Examples of irrevocable in a Sentence
She has made an irrevocable decision.
Recent Examples of irrevocable from the Web
Robert Sprague Republican Robert Sprague received income as a state representative, and from irrevocable trusts, dividends and ownership of Music Together of Findlay.
Few popular movies are so predicated on sudden death and irrevocable loss, while still offering the promise — or illusion — of hope.
One important thing to consider is a gift to an UTMA account is irrevocable.
Furthermore, 10 percent of that money goes to an irrevocable trust fund.
There’s another important change, and this one seems irrevocable: The power of our gatekeepers—inevitably male, inevitably white—will no longer go unexamined.
Kim Jung-un concluded that the eight years of the Obama administration provided a rare golden moment to vastly expand its nuclear and missile capability — and then announce it as an irrevocable fait accompli after Obama left office.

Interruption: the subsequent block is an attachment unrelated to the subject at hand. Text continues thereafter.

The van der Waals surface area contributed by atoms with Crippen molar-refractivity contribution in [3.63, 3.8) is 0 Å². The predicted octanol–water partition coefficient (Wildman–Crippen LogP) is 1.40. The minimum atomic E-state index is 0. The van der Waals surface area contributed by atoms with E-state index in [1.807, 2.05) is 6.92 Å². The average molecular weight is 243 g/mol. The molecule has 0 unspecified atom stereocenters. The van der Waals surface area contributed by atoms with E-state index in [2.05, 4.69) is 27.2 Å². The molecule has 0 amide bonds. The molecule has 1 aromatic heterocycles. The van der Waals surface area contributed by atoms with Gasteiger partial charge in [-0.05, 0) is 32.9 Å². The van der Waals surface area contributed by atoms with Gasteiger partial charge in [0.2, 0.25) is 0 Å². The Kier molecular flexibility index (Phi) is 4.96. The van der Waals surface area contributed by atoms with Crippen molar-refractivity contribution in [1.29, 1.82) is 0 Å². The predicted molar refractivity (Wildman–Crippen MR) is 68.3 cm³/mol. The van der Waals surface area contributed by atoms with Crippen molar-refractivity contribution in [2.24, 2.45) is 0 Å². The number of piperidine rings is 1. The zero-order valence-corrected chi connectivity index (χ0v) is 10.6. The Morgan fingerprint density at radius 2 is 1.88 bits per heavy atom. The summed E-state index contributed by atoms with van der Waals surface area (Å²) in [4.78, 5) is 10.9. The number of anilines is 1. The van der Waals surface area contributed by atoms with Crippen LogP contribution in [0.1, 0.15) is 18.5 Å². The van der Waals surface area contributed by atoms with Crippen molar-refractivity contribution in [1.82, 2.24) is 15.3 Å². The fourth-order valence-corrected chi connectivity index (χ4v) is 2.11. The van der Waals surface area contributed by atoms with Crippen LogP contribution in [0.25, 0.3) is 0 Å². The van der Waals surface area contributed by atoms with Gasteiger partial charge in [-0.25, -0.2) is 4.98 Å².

While the campaigns will feature two glowing visions for Mission Valley, as much or more time will be spent depicting the competing plan as a huge, irrevocable mistake for the region.
Each contribution is an irrevocable gift, and so is a tax benefit for the contributor.
These example sentences are selected automatically from various online news sources to reflect current usage of the word 'irrevocable.' Views expressed in the examples do not represent the opinion of Merriam-Webster or its editors. Send us feedback.
irrevocable and Trusts
Irrevocable has a formal sound to it and is often used in legal contexts. Irrevocable trusts are trust funds that cannot be dissolved by the people who created them (the other kind is a revocable trust). An irrevocable credit is an absolute obligation from a bank to provide credit to a customer. Irrevocable gifts, under U.S. tax law, are gifts that are given by one living person to another and can't be reclaimed by the giver. But the word isn't always legal; we've all had to make irrevocable decisions, decisions that commit us absolutely to something.
Origin and Etymology of irrevocable
First Known Use: 14th centurySee Words from the same year
IRREVOCABLE Defined for English Language Learners
Definition of irrevocable for English Language Learners
: not capable of being changed : impossible to revoke
IRREVOCABLE Defined for Kids
legal Definition of irrevocable
- the offer was irrevocable for ten days
Seen and Heard
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